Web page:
“I’ve never been in a room full of so many men in tights,” my husband whispered to me on Saturday morning. No we weren’t at the Nutcracker. We were packed with about 100 other people at Fleet Feet in Chicago to hear esteemed writer and athlete Matt Fitzgerald speak about brain training. I had to chuckle. Almost everyone in the room (including us of course) was in running clothes. They had either run to the meeting or were running home after, heck some probably did both. Who wouldn’t want to leave a toasty room to run 8 miles in 10 degree weather along Lake Michigan?!
First off I have to say that Matt Fitzgerald gave an excellent talk. He was very engaging and incredibly informative.
He spent the majority of the session discussing motivation and how it differs from discipline. Runners are pretty disciplined, but at times lack motivation. This time of the year is one of the hardest times for us to get motivated whether it be to go for a run or even the most simple workout. For most of us it is cold and dark out, and we are bogged down with our careers, family, and holiday craziness. It is often difficult to get the motivation to go for a run and rather easy to make excuses about why we can’t run in the first place.
Fitzgerald offered a few ideas for how to get yourself over the motivation hurdle and I would like to share a few that I found might be helpful for those of us needing a shove off of the couch and a kick out the door in the early morning hours.
Chose a goal and make it something that excites you. All fall I had been “training” for a trail race after Thanksgiving with a few family members. I wasn’t training for a PR or trying to hit any particular time, but I was training all the same so that I could make it through the race and feel a sense of accomplishment. It made me want to get up in the morning and finish whatever runs or workouts I had planned for that day.
If you need motivation, go seek it out with some inspiration. There are a few running books and movies I have watched that made me feel like I was ready to take on the world. I watched “The Spirit of the Marathon” during my marathon training and I spent an entire 18 mile long run thinking about the movie and wondering/imagining what it would be like to have the film crew following me. After I finished Matt Long’s “The Long Run” I wanted more than ever to embrace my ability and love for running. I could go on for hours on this one, perhaps for another post.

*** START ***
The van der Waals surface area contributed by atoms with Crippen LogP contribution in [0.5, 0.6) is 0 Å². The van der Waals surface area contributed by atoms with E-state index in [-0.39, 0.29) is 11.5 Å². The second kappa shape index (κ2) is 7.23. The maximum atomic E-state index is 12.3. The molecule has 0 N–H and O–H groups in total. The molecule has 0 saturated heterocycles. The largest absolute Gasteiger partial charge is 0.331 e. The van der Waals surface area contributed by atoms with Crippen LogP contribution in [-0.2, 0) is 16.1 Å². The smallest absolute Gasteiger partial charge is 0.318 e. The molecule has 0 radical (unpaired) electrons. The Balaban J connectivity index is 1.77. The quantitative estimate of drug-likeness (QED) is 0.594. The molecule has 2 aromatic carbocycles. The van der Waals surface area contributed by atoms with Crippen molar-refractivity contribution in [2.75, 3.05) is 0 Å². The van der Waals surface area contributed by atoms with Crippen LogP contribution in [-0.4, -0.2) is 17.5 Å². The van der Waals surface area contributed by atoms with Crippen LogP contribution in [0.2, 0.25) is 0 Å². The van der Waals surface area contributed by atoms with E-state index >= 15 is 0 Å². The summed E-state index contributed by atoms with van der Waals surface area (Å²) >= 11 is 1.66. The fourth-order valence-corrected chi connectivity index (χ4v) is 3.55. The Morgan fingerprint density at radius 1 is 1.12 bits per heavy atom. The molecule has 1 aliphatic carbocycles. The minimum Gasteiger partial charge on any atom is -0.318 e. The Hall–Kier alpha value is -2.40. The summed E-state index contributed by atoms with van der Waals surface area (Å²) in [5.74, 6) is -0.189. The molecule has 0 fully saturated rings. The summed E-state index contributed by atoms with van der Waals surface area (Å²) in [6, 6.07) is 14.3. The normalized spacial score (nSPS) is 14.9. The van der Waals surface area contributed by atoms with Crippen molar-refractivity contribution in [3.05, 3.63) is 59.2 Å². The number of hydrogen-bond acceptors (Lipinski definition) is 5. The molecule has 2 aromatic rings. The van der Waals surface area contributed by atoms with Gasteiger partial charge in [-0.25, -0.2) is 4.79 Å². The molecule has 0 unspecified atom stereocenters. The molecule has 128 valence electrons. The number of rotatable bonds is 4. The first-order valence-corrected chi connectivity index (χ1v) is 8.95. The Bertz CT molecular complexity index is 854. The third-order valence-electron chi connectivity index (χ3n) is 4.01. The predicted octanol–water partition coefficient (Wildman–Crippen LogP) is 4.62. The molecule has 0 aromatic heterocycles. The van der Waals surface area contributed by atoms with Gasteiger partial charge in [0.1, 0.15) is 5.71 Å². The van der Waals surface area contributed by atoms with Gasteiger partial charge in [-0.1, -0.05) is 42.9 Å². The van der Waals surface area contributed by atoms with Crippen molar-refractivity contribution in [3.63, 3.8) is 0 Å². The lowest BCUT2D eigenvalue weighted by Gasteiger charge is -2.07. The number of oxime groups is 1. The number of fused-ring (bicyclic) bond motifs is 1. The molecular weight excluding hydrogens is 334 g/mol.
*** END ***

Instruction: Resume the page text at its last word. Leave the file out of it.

Track your progress. I have gotten lazy in this department, but when I first ran I started keeping track of how many miles I ran each day and what other workouts I added. By keeping track of what you are doing, you are providing yourself with some feedback. When I started to see that I could do 3 miles consistently, it was easier to challenge myself to go to 5 miles and beyond.
And my favorite recommendation…buy something cool. If you are lacking motivation, here is your excuse to say that all you need is that new running outfit you’ve had your eyes on. In all seriousness I think everyone can agree that sometimes having that new hat, jacket, pair of running tights, etc. has made your next few runs exciting and worth looking forward to. You could make it a double whammy and create a challenge for yourself, such as promising yourself that reflective running jacket you’ve been drooling over, if you run 4 days a week for a month.
We are all different and our reasons for lacking motivation are also different. Look within yourself and find creative ways to encourage yourself to get those runs in. Remind yourself of how great you will feel once you have gotten it over with and remember anything is better than nothing.
You can read about these and lots of other awesome running and training tips from Matt Fitzgerald’s books “Racing Weight”, “Iron War”, “The Runners Body”, and several others.